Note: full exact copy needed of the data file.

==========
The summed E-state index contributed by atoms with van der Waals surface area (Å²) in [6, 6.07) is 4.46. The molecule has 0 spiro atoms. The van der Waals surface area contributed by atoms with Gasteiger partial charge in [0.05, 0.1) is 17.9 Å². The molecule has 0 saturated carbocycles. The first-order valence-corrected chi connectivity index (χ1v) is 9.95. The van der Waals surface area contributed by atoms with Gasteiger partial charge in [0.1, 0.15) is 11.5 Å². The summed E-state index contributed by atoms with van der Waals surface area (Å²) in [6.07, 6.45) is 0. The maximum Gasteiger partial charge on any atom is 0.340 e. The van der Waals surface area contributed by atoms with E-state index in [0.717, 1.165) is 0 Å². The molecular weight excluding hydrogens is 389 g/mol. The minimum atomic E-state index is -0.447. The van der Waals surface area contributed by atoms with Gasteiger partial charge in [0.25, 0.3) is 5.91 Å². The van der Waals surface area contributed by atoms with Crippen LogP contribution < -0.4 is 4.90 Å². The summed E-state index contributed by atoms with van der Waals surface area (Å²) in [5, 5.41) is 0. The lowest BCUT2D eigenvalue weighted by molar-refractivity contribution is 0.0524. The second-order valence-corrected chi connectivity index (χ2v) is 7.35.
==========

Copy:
The summed E-state index contributed by atoms with van der Waals surface area (Å²) in [6, 6.07) is 4.46. The molecule has 0 spiro atoms. The van der Waals surface area contributed by atoms with Gasteiger partial charge in [0.05, 0.1) is 17.9 Å². The molecule has 0 saturated carbocycles. The first-order valence-corrected chi connectivity index (χ1v) is 9.95. The van der Waals surface area contributed by atoms with Gasteiger partial charge in [0.1, 0.15) is 11.5 Å². The summed E-state index contributed by atoms with van der Waals surface area (Å²) in [6.07, 6.45) is 0. The maximum Gasteiger partial charge on any atom is 0.340 e. The van der Waals surface area contributed by atoms with E-state index in [0.717, 1.165) is 0 Å². The molecular weight excluding hydrogens is 389 g/mol. The minimum atomic E-state index is -0.447. The van der Waals surface area contributed by atoms with Gasteiger partial charge in [0.25, 0.3) is 5.91 Å². The van der Waals surface area contributed by atoms with Crippen LogP contribution < -0.4 is 4.90 Å². The summed E-state index contributed by atoms with van der Waals surface area (Å²) in [5, 5.41) is 0. The lowest BCUT2D eigenvalue weighted by molar-refractivity contribution is 0.0524. The second-order valence-corrected chi connectivity index (χ2v) is 7.35.